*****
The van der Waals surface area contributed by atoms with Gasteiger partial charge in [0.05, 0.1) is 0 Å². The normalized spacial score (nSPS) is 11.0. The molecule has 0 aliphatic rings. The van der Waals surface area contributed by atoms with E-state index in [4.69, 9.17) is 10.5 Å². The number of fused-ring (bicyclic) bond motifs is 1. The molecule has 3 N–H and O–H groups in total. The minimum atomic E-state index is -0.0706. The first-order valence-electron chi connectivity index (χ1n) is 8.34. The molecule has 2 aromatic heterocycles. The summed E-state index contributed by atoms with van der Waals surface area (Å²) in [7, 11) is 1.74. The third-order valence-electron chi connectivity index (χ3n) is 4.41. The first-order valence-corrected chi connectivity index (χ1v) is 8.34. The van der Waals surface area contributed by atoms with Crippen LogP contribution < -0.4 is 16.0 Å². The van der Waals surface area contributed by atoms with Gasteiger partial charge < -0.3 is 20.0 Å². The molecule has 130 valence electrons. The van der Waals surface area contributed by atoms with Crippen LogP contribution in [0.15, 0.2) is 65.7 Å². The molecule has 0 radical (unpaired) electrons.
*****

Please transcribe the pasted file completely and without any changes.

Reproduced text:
The van der Waals surface area contributed by atoms with Gasteiger partial charge in [0.05, 0.1) is 0 Å². The normalized spacial score (nSPS) is 11.0. The molecule has 0 aliphatic rings. The van der Waals surface area contributed by atoms with E-state index in [4.69, 9.17) is 10.5 Å². The number of fused-ring (bicyclic) bond motifs is 1. The molecule has 3 N–H and O–H groups in total. The minimum atomic E-state index is -0.0706. The first-order valence-electron chi connectivity index (χ1n) is 8.34. The molecule has 2 aromatic heterocycles. The summed E-state index contributed by atoms with van der Waals surface area (Å²) in [7, 11) is 1.74. The third-order valence-electron chi connectivity index (χ3n) is 4.41. The first-order valence-corrected chi connectivity index (χ1v) is 8.34. The van der Waals surface area contributed by atoms with Crippen LogP contribution < -0.4 is 16.0 Å². The van der Waals surface area contributed by atoms with Gasteiger partial charge < -0.3 is 20.0 Å². The molecule has 130 valence electrons. The van der Waals surface area contributed by atoms with Crippen LogP contribution in [0.15, 0.2) is 65.7 Å². The molecule has 0 radical (unpaired) electrons.